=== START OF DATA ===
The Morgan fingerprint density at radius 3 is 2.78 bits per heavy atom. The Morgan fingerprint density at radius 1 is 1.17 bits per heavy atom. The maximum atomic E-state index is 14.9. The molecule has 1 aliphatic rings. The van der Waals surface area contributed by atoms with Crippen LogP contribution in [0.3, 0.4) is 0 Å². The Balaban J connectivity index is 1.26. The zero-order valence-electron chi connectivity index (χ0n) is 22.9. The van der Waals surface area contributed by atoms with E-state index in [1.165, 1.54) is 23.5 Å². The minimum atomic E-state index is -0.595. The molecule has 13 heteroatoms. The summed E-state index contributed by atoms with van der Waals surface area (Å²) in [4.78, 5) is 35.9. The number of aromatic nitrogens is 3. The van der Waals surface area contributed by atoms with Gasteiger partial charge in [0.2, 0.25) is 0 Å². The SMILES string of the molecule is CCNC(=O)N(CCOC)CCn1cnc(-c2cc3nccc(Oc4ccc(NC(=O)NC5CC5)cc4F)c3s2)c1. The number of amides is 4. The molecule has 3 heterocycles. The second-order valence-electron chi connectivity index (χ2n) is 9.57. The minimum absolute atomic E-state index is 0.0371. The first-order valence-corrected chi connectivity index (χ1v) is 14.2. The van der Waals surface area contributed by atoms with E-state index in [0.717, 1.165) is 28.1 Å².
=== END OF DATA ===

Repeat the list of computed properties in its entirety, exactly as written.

The Morgan fingerprint density at radius 3 is 2.78 bits per heavy atom. The Morgan fingerprint density at radius 1 is 1.17 bits per heavy atom. The maximum atomic E-state index is 14.9. The molecule has 1 aliphatic rings. The van der Waals surface area contributed by atoms with Crippen LogP contribution in [0.3, 0.4) is 0 Å². The Balaban J connectivity index is 1.26. The zero-order valence-electron chi connectivity index (χ0n) is 22.9. The van der Waals surface area contributed by atoms with E-state index in [1.165, 1.54) is 23.5 Å². The minimum atomic E-state index is -0.595. The molecule has 13 heteroatoms. The summed E-state index contributed by atoms with van der Waals surface area (Å²) in [4.78, 5) is 35.9. The number of aromatic nitrogens is 3. The van der Waals surface area contributed by atoms with Gasteiger partial charge in [0.2, 0.25) is 0 Å². The SMILES string of the molecule is CCNC(=O)N(CCOC)CCn1cnc(-c2cc3nccc(Oc4ccc(NC(=O)NC5CC5)cc4F)c3s2)c1. The number of amides is 4. The molecule has 3 heterocycles. The second-order valence-electron chi connectivity index (χ2n) is 9.57. The minimum absolute atomic E-state index is 0.0371. The first-order valence-corrected chi connectivity index (χ1v) is 14.2. The van der Waals surface area contributed by atoms with E-state index in [0.717, 1.165) is 28.1 Å².